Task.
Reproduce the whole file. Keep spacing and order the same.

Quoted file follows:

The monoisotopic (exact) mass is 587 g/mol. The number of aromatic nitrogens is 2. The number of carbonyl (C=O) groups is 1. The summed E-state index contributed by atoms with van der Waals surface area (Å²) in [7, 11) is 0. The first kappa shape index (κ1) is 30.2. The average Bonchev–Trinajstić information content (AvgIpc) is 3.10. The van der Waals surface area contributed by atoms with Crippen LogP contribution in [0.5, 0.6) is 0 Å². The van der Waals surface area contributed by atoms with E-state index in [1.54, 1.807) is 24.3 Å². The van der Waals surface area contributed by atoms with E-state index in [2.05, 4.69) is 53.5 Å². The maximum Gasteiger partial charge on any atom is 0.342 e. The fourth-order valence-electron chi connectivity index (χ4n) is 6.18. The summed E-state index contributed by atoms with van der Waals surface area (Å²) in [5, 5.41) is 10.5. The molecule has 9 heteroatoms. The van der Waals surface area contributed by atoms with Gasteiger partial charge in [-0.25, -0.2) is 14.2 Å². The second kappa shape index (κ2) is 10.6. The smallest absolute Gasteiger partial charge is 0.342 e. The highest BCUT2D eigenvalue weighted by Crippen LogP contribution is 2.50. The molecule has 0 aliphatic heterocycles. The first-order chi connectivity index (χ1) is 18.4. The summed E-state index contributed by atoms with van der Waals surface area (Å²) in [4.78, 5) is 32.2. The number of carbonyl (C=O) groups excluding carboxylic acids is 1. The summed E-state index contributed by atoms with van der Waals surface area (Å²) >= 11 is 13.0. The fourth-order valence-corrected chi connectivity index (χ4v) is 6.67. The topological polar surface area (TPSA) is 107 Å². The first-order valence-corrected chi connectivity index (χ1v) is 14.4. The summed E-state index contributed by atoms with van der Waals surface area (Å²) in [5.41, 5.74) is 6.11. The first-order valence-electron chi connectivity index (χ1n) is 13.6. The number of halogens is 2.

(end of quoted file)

The monoisotopic (exact) mass is 587 g/mol. The number of aromatic nitrogens is 2. The number of carbonyl (C=O) groups is 1. The summed E-state index contributed by atoms with van der Waals surface area (Å²) in [7, 11) is 0. The first kappa shape index (κ1) is 30.2. The average Bonchev–Trinajstić information content (AvgIpc) is 3.10. The van der Waals surface area contributed by atoms with Crippen LogP contribution in [0.5, 0.6) is 0 Å². The van der Waals surface area contributed by atoms with E-state index in [1.54, 1.807) is 24.3 Å². The van der Waals surface area contributed by atoms with E-state index in [2.05, 4.69) is 53.5 Å². The maximum Gasteiger partial charge on any atom is 0.342 e. The fourth-order valence-electron chi connectivity index (χ4n) is 6.18. The summed E-state index contributed by atoms with van der Waals surface area (Å²) in [5, 5.41) is 10.5. The molecule has 9 heteroatoms. The van der Waals surface area contributed by atoms with Gasteiger partial charge in [-0.25, -0.2) is 14.2 Å². The second kappa shape index (κ2) is 10.6. The smallest absolute Gasteiger partial charge is 0.342 e. The highest BCUT2D eigenvalue weighted by Crippen LogP contribution is 2.50. The molecule has 0 aliphatic heterocycles. The first-order chi connectivity index (χ1) is 18.4. The summed E-state index contributed by atoms with van der Waals surface area (Å²) in [4.78, 5) is 32.2. The number of carbonyl (C=O) groups excluding carboxylic acids is 1. The summed E-state index contributed by atoms with van der Waals surface area (Å²) >= 11 is 13.0. The fourth-order valence-corrected chi connectivity index (χ4v) is 6.67. The topological polar surface area (TPSA) is 107 Å². The first-order valence-corrected chi connectivity index (χ1v) is 14.4. The summed E-state index contributed by atoms with van der Waals surface area (Å²) in [5.41, 5.74) is 6.11. The first-order valence-electron chi connectivity index (χ1n) is 13.6. The number of halogens is 2.